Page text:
We asked Jayne, our co-founder and wellness coach/consultant, what we could focus on for our mental health over the Christmas holiday season, and this is what she had to say.
Christmas has become a ‘big’ and overwhelming event for many, with pressures coming from all directions not least through our social media accounts, as we see the holidays performed to perfection.
We often speak about normalising and caring for our mental health and practising self-care, but we can feel pressured to put all this on the back burner to please others at Christmas.
Setting boundaries and asking for what you need isn’t easy, so I wanted to share a few ideas ahead of the big day. I also wanted to suggest that each of us consider how we can be more caring, kind, inclusive and compassionate this Christmas season.
Maybe it’s all about routine?
Keeping to a routine at Christmas isn’t being self-indulgent, it can be a necessity for many people, because these routines offer them a sense of safety, and comfort and lessen anxiety because they are familiar to them and their nervous system.
The problem is often how to approach this subject with the worry of how this will be received weighing heavily, which can lead to avoidance and further suffering because of the potential for conflict.
A supportive friend, family member, partner or professional could help you by talking the problem through. Then they can help you to develop a plan that will help put your needs first. Perhaps even helping start the conversation so that you don’t have to approach this alone.
It can also help to be prepared and plan for any difficult emotions you may experience if the news isn’t well received and this doesn’t mean you are in the wrong. Remember, you’ve taken a brave step to support your mental health this year and in years to come.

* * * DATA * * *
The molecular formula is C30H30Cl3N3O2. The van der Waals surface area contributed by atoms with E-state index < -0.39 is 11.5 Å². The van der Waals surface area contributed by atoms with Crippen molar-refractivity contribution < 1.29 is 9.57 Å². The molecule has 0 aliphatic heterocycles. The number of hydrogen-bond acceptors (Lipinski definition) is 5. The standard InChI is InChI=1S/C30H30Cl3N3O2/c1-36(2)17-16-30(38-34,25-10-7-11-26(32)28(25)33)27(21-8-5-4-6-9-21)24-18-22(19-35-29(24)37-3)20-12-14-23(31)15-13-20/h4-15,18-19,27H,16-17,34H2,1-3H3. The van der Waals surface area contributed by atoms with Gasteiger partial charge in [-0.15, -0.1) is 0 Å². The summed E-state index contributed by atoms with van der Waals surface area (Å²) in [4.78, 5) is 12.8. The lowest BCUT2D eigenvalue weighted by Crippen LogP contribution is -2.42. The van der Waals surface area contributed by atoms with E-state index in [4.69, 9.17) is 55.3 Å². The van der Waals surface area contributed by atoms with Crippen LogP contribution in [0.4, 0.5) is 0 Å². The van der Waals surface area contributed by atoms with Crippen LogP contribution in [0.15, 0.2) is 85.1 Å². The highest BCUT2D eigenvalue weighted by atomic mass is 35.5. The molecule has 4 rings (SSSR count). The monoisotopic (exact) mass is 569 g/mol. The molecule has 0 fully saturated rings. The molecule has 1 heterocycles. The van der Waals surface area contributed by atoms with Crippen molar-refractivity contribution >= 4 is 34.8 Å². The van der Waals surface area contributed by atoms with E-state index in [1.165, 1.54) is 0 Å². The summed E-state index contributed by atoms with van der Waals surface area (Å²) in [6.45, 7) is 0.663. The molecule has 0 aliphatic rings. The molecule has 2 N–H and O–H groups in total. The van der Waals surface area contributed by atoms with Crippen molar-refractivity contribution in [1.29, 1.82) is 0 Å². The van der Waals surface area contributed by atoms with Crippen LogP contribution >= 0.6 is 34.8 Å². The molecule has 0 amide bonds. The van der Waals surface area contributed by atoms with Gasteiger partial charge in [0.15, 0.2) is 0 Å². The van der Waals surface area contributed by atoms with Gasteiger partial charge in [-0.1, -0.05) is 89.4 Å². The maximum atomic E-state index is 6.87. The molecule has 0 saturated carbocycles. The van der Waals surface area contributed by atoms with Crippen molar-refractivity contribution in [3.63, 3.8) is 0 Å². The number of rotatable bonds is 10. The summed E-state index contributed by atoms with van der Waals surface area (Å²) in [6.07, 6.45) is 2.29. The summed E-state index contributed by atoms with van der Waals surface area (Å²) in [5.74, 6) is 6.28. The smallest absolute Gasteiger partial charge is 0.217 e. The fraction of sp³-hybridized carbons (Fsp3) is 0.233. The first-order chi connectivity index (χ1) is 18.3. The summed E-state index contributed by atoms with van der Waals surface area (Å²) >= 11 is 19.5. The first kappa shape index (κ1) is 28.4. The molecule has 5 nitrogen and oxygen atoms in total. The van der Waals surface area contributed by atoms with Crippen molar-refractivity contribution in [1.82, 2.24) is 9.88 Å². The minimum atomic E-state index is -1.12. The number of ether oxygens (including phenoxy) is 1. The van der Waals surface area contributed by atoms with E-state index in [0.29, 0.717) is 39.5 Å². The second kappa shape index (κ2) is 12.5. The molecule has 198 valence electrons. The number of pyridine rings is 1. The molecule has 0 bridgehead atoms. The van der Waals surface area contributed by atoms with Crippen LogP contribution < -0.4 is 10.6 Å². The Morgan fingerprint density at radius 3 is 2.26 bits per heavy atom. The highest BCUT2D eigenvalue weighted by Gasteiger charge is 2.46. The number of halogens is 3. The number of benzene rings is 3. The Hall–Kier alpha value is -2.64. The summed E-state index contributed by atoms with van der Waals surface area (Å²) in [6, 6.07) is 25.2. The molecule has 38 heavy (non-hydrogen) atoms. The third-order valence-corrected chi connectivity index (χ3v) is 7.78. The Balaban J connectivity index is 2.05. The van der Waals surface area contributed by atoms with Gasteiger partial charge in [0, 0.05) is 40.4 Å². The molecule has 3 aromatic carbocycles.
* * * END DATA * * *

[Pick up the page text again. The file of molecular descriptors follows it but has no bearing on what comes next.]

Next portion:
A season of goodwill
It’s the season of goodwill, and food, drink and making merry are deeply associated with the human need to belong and connect at times of celebration.
If you have decided to eat and drink, or not, in support of your beliefs and values or for your health, this is entirely your choice and in no way deserves judgement.
The fact is that each of us can make a difference to how someone experiences their holiday this year by being accepting and supporting different decisions and choices.
And finally, not everyone has large families and many friends they can spend Christmas with. Or perhaps for personal reasons, someone you know chooses to spend their time alone or doing something different, away from traditional celebrations.
Being human, we need connection to thrive but trauma and anxiety, amongst other things, can make connection difficult and even feel dangerous. So how much, how often, and where the connection is made, can vary greatly and individual needs deserve to be acknowledged and respected.
The decision about how to connect deserves to be respected and perhaps our nearest and dearest choose to volunteer for a good cause, or decide to spend the holiday far away from the usual celebrations, or even choosing to connect online.
So, however you do or experience Christmas this year, may it be filled with kindness and compassion, for both you and others.
Volunteering – Check your local area for a variety of volunteering opportunities.
Supporting mental health and human need
Samaritans – call 116 123 for free
Scope – Equality for disabled people.
The Silver Line – A helpline for older people
Young Minds – supporting the mental health of young people and those living with ADHD
Switchboard – LGBT+ helpline
Grief and Loss
Grief Encounter – Supporting bereaved children and young people
Social Media – Comedian, Sarah Millican, started the hashtag #JoinIn, which encourages people to chat on X (formerly Twitter) on Christmas Day so no one is left alone.